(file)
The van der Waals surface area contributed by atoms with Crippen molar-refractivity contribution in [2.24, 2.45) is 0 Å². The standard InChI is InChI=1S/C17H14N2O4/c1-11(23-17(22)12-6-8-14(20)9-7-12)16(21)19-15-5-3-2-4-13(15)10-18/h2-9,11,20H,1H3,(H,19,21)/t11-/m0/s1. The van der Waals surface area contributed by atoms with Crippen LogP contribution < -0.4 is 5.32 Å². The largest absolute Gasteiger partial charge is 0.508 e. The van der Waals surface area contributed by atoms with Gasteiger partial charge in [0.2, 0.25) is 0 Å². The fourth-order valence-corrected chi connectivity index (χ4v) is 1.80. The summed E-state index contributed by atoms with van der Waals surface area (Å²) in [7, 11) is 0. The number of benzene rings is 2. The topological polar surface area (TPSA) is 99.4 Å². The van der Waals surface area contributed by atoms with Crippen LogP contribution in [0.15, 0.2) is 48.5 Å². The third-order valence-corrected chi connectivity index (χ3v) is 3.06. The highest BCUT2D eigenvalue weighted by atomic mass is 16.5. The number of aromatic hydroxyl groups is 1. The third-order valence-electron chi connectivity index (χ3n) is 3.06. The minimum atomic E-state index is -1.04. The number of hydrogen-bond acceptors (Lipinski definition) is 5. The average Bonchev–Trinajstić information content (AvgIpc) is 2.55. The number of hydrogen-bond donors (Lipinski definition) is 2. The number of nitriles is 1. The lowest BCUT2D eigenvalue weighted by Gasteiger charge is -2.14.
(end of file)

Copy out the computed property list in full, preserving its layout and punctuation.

The van der Waals surface area contributed by atoms with Crippen molar-refractivity contribution in [2.24, 2.45) is 0 Å². The standard InChI is InChI=1S/C17H14N2O4/c1-11(23-17(22)12-6-8-14(20)9-7-12)16(21)19-15-5-3-2-4-13(15)10-18/h2-9,11,20H,1H3,(H,19,21)/t11-/m0/s1. The van der Waals surface area contributed by atoms with Crippen LogP contribution < -0.4 is 5.32 Å². The largest absolute Gasteiger partial charge is 0.508 e. The van der Waals surface area contributed by atoms with Gasteiger partial charge in [0.2, 0.25) is 0 Å². The fourth-order valence-corrected chi connectivity index (χ4v) is 1.80. The summed E-state index contributed by atoms with van der Waals surface area (Å²) in [7, 11) is 0. The number of benzene rings is 2. The topological polar surface area (TPSA) is 99.4 Å². The van der Waals surface area contributed by atoms with Crippen LogP contribution in [0.15, 0.2) is 48.5 Å². The third-order valence-corrected chi connectivity index (χ3v) is 3.06. The highest BCUT2D eigenvalue weighted by atomic mass is 16.5. The number of aromatic hydroxyl groups is 1. The third-order valence-electron chi connectivity index (χ3n) is 3.06. The minimum atomic E-state index is -1.04. The number of hydrogen-bond acceptors (Lipinski definition) is 5. The average Bonchev–Trinajstić information content (AvgIpc) is 2.55. The number of hydrogen-bond donors (Lipinski definition) is 2. The number of nitriles is 1. The lowest BCUT2D eigenvalue weighted by Gasteiger charge is -2.14.